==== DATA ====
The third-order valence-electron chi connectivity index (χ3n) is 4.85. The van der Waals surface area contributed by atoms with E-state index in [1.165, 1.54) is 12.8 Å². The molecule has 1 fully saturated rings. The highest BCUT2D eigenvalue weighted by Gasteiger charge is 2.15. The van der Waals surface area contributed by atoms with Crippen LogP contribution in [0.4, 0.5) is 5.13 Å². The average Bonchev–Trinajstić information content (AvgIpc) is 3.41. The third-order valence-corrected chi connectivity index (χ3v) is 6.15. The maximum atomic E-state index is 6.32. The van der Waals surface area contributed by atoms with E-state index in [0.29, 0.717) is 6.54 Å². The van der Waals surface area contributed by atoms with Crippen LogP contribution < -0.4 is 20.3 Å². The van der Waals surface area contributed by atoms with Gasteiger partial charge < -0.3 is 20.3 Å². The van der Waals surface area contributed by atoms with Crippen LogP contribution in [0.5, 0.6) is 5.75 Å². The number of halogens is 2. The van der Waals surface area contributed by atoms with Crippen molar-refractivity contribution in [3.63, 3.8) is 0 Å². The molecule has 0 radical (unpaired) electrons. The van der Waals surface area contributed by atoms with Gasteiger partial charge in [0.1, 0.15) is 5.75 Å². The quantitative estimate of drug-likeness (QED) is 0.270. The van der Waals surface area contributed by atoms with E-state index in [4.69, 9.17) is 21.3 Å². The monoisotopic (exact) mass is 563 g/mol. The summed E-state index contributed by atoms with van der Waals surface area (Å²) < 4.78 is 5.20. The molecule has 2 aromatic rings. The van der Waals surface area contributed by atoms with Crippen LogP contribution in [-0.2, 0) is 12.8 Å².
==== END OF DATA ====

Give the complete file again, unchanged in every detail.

The third-order valence-electron chi connectivity index (χ3n) is 4.85. The van der Waals surface area contributed by atoms with E-state index in [1.165, 1.54) is 12.8 Å². The molecule has 1 fully saturated rings. The highest BCUT2D eigenvalue weighted by Gasteiger charge is 2.15. The van der Waals surface area contributed by atoms with Crippen LogP contribution in [0.4, 0.5) is 5.13 Å². The average Bonchev–Trinajstić information content (AvgIpc) is 3.41. The third-order valence-corrected chi connectivity index (χ3v) is 6.15. The maximum atomic E-state index is 6.32. The van der Waals surface area contributed by atoms with E-state index in [0.29, 0.717) is 6.54 Å². The van der Waals surface area contributed by atoms with Crippen LogP contribution < -0.4 is 20.3 Å². The van der Waals surface area contributed by atoms with Gasteiger partial charge < -0.3 is 20.3 Å². The van der Waals surface area contributed by atoms with Crippen LogP contribution in [0.5, 0.6) is 5.75 Å². The number of halogens is 2. The van der Waals surface area contributed by atoms with Crippen molar-refractivity contribution in [3.63, 3.8) is 0 Å². The molecule has 0 radical (unpaired) electrons. The van der Waals surface area contributed by atoms with Gasteiger partial charge in [0.1, 0.15) is 5.75 Å². The quantitative estimate of drug-likeness (QED) is 0.270. The van der Waals surface area contributed by atoms with E-state index in [4.69, 9.17) is 21.3 Å². The monoisotopic (exact) mass is 563 g/mol. The summed E-state index contributed by atoms with van der Waals surface area (Å²) < 4.78 is 5.20. The molecule has 2 aromatic rings. The van der Waals surface area contributed by atoms with Crippen LogP contribution in [-0.2, 0) is 12.8 Å².